Reviewed By Jack Magnus for Readers’ Favorite
Chinawoman’s Chance: Portia of the Pacific Historical Mysteries, Volume 1 is an historical sleuth mystery written by Jim Musgrave. It was 1884, and San Francisco, even more than the rest of the country, was embroiled in a harsh and racist reaction to the recent flow of Chinese immigrants to the United States. The Chinese themselves were caught between the machinations of the ruling Manchu in their home country and Leland Stanford and the other railroad barons, who jointly conspired to keep the immigrants impoverished and bound to unfair contracts. The Chinese Exclusion Act of 1882 made the unfair treatment of those new immigrants into law.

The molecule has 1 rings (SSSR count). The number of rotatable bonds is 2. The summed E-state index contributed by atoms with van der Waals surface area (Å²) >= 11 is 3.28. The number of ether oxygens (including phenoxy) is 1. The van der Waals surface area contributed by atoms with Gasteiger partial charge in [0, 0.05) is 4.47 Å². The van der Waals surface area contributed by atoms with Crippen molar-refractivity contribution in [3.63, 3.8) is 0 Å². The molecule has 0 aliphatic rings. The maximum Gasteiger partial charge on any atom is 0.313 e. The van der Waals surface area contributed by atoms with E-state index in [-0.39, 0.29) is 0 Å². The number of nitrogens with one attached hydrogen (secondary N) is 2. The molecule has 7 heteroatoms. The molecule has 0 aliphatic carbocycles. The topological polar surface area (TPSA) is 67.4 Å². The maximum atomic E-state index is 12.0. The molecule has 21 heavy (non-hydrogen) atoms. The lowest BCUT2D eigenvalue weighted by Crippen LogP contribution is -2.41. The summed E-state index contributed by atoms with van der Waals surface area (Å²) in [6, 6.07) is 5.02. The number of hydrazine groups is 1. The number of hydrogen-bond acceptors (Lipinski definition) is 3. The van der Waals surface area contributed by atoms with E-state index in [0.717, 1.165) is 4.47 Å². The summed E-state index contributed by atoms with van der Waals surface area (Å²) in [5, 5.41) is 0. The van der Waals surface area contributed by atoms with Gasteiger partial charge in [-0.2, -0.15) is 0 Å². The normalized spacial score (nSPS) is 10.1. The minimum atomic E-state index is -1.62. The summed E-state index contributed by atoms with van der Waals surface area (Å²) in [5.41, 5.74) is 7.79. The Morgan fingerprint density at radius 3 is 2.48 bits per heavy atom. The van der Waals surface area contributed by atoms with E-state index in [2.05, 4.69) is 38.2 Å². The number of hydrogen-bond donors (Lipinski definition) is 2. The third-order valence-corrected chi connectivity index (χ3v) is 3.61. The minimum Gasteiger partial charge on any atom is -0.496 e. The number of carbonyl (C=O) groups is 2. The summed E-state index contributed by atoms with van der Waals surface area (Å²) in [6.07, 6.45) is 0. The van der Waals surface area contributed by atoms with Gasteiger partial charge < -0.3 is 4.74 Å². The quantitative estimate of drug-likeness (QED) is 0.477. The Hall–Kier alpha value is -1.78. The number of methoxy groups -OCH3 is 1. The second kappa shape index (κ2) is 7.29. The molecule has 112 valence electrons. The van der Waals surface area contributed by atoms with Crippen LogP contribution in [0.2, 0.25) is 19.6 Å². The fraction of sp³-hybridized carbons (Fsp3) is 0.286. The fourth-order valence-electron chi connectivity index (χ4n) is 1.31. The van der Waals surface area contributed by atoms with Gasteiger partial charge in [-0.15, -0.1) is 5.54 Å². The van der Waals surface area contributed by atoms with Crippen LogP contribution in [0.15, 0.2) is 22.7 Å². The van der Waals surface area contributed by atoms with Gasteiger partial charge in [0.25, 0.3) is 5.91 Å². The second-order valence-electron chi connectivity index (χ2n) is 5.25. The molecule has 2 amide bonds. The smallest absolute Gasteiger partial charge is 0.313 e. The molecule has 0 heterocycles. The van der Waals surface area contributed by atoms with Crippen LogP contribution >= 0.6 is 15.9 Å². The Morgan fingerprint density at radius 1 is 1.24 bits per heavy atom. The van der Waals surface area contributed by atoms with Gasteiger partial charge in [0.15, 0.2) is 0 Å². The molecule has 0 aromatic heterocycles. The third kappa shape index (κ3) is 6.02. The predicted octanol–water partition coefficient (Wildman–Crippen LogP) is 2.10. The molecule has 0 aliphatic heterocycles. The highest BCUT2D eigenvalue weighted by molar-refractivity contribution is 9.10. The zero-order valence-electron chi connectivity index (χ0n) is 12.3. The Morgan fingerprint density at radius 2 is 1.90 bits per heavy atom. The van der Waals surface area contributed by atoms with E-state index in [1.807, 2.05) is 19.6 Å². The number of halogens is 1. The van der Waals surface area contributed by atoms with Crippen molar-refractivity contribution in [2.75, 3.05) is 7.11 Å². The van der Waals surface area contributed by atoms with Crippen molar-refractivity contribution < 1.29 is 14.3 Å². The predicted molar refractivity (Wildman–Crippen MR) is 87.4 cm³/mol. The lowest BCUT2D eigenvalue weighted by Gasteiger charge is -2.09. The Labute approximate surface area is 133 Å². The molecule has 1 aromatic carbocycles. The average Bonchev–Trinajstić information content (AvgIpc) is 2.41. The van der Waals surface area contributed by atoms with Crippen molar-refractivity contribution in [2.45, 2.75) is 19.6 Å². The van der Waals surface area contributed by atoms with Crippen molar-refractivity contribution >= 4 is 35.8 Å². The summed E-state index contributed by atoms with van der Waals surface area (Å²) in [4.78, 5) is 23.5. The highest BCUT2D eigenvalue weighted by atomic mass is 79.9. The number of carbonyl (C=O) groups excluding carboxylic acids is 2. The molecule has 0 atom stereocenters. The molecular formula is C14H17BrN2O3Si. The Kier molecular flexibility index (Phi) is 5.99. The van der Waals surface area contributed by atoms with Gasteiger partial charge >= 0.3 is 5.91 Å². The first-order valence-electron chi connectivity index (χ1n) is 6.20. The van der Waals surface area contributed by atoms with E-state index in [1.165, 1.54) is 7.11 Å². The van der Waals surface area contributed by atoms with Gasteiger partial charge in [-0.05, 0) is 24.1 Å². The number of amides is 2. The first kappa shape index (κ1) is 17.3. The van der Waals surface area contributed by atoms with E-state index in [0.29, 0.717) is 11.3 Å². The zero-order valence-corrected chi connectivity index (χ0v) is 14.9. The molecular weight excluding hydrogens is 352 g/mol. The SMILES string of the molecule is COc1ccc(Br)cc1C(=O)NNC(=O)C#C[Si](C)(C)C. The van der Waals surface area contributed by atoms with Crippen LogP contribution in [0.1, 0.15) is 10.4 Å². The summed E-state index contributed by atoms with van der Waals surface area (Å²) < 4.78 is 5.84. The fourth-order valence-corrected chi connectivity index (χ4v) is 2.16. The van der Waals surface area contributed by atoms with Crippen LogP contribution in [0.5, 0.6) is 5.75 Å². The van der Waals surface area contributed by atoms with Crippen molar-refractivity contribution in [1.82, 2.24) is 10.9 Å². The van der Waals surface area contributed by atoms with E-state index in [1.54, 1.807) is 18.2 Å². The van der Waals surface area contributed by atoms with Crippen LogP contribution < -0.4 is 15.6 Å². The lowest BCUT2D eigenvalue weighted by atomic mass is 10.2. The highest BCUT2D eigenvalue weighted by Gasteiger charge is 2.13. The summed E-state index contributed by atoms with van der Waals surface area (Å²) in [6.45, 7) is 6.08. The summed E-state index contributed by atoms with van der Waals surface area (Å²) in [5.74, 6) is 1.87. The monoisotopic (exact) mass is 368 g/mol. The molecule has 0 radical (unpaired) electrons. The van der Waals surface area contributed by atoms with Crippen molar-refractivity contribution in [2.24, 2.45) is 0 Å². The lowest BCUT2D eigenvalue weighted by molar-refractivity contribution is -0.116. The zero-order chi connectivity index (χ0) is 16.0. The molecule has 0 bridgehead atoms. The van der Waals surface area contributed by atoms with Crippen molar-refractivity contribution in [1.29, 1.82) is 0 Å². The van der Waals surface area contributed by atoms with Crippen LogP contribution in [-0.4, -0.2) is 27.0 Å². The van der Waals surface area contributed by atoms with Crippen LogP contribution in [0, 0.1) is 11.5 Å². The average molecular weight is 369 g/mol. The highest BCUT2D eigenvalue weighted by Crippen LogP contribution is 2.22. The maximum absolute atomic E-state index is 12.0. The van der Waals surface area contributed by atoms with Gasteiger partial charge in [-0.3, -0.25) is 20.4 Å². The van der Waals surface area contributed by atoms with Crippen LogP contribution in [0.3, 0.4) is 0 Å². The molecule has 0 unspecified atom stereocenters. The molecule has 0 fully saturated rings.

The Captain of Detectives for the First District of the San Francisco Police Department, Isaiah Lees, had a new case to solve. The body of a young white woman had been found in a small bungalow in Chinatown. The killer had flayed every bit of flesh and organs from her body. Mary McCarthy was an orphan, who had been a streetwalker until she had become a student at the Methodist Mission for Wayward Women. She had recently left the mission, however, and had been seen with George Kwong, son of one of the wealthy Chinese men who were leaders of the Six Companies. George and his father, Andrew Kwong, ran The Oriental, a newspaper with backing from the Methodist Church in San Francisco. A witness reported that George Kwong claimed to have taken a picture of Mary’s body. Now he was the city’s prime suspect for the murder, but George had been in love with Mary and would never have dreamed of hurting her.